Steve Scott "The Development of a World Class Miler by Coach Len Miller, Athletics International

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George Payan
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Steve Scott "The Development of a World Class Miler by Coach Len Miller, Athletics International

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Dear Coach George Payan,

Sorry these materials are so late in coming on Steve Scott. Hopefully there will be a few ideas of value to the readers. I might add that to develop a miler or 1500M runner, leg speed is the number one factor. Find a young man with leg speed and a body type enabling him to be a miler and then look for mental toughness and build stamina. You can develop and build stamina, but leg speed is a limiting factor. The greater the basic speed the more efficient "easy speed" is through the bulk of the 1500M race. Regarding training, just make the second half of every workout faster than the first half, and you will be assure the workout is sensible for the runner.

If you have specific problems or questions, don't hesitate to write and I will respond to the best of my Knowledge.
Len Miller

The Development of Steve Scott, a World Class Miler

Len Miller: I first noticed Steve Scott in the Fall of his Senior year in high school. He had the eighth best time at the Mt. SAC Cross Country Invitational Meet. About three thousand runners participated. The course is grueling, hilly, extending physically and mentally for a young runner. The aptitude for endurance is a quality that must be present for a runner to become world class at one mile. Steve's last prep track season, ran 1:52.0 in the State half mile (800M) semi-finals. A second place finish in the finals. Not exactly an artistic effort. Boxed, breaking stride, running wide, but showing courage. I saw in this race the "heart" of a thoroughbred. This is a personal trait that must be tested periodically in practice and competition. A front runner will not make it to the top. Look for the guy who can find inspiration in an occasional defeat.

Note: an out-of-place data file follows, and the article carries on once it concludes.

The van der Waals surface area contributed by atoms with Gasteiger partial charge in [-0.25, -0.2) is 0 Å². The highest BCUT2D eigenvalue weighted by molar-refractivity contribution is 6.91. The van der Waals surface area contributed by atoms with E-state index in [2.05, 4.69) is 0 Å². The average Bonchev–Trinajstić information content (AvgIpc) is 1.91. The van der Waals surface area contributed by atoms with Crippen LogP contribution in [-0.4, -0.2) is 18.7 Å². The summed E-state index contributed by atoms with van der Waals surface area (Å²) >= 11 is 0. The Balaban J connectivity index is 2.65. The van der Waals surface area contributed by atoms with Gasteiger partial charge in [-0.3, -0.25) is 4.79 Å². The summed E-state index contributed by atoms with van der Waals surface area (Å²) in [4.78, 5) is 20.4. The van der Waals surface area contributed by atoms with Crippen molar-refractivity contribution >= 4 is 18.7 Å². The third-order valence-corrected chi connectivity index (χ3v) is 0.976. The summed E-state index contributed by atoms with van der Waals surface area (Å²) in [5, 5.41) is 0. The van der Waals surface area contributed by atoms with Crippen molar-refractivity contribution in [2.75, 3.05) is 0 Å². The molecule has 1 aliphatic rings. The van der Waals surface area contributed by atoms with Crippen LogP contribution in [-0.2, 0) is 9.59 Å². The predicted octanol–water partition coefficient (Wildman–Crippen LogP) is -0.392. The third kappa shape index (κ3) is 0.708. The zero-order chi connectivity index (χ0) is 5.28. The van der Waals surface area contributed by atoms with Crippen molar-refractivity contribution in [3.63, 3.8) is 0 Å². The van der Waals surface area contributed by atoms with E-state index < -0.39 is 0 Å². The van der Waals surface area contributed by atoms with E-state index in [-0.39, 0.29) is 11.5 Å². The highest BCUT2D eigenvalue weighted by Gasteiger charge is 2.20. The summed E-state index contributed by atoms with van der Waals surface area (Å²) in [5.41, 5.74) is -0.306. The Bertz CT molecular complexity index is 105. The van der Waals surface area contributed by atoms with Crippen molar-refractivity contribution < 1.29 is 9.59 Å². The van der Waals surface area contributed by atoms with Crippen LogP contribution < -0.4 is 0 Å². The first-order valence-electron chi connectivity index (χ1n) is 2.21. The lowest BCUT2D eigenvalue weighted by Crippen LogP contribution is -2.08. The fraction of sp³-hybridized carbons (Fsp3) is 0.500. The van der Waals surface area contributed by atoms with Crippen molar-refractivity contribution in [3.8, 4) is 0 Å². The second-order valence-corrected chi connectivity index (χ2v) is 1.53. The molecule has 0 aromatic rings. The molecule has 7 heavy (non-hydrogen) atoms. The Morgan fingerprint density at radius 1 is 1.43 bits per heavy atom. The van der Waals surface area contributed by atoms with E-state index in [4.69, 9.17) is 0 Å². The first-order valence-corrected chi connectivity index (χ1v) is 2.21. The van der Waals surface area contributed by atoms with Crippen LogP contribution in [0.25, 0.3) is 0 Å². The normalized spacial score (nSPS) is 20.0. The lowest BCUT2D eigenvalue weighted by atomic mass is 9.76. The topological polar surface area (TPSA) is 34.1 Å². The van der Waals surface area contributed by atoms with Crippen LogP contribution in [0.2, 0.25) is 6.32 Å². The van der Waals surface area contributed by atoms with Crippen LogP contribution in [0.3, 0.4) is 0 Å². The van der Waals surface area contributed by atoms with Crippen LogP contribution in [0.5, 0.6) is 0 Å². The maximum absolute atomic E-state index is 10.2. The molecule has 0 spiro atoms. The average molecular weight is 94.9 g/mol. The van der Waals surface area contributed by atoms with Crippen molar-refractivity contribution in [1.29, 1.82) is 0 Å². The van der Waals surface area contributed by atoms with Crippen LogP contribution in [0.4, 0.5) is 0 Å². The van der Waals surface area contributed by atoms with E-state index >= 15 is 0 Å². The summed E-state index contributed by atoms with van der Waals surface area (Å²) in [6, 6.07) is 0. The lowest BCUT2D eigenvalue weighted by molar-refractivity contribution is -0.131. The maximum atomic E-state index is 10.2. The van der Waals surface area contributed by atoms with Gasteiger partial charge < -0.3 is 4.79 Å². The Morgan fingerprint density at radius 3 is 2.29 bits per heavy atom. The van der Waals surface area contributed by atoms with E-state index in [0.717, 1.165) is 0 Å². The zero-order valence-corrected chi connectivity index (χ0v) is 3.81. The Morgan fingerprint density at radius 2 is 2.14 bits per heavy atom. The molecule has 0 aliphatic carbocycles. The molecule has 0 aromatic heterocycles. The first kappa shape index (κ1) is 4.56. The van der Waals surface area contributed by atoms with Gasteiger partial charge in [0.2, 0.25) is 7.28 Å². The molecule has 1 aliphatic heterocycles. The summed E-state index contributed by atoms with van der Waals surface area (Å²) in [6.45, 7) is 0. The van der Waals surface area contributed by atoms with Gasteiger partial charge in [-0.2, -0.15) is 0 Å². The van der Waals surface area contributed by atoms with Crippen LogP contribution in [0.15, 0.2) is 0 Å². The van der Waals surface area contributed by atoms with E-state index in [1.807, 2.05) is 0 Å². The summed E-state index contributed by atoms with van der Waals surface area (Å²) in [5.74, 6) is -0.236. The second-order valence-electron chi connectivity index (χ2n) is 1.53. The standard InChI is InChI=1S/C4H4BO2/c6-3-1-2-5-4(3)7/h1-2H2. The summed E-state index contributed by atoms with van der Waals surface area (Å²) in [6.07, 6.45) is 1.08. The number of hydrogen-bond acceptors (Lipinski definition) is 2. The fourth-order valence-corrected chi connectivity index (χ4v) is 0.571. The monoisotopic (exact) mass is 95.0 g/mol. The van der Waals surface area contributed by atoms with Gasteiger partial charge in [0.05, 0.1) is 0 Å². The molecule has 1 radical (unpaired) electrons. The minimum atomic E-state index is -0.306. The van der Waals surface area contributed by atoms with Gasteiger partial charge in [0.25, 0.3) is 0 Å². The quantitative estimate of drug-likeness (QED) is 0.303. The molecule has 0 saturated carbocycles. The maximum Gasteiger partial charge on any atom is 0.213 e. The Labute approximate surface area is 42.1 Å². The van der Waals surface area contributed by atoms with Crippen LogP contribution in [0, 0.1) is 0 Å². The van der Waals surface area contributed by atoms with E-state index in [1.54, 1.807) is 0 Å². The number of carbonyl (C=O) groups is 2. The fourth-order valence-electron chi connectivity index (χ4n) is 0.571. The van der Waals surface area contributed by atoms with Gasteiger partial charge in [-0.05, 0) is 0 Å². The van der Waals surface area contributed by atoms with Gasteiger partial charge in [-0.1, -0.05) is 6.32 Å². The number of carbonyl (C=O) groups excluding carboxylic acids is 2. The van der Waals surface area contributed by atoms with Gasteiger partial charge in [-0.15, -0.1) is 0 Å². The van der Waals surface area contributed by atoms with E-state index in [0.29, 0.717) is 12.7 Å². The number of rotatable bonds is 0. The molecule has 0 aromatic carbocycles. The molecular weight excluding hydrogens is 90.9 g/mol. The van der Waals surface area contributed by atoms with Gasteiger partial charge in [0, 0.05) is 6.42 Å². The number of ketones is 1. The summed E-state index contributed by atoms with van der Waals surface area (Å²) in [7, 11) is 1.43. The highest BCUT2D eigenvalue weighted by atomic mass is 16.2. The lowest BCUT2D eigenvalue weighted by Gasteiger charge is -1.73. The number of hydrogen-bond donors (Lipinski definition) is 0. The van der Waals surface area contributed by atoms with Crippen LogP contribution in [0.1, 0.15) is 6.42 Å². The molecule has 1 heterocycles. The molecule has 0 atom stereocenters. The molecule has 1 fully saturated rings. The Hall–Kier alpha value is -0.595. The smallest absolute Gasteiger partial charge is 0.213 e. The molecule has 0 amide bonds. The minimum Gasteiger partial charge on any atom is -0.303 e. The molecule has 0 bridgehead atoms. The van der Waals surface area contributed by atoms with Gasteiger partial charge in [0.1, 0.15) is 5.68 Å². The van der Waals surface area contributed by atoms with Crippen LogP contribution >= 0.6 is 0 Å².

Pure speed: To be a world class runner you must ultimately be able to break fifty seconds in the quarter mile (400M). Steve, ran a 49.4 second 400M from the blocks in January at an all comers meet at U.C. Irvine his freshman year.

Steve, did not think about being a miler in high school, nor did he approach a high level of dedication. He proved to be a great competitor, and did what his coach asked of him when the two were together. But a coach can't be with his charge twenty four hours a day! A serious miler must learn to enjoy road running, challenge hills on a weekly basis, and log a minimum average weekly mileage of eighty plus miles, that is just a point of reference, the fact being that a miler can't do it on the track alone, or with just a token effort in developing a "base", keep in mind two things: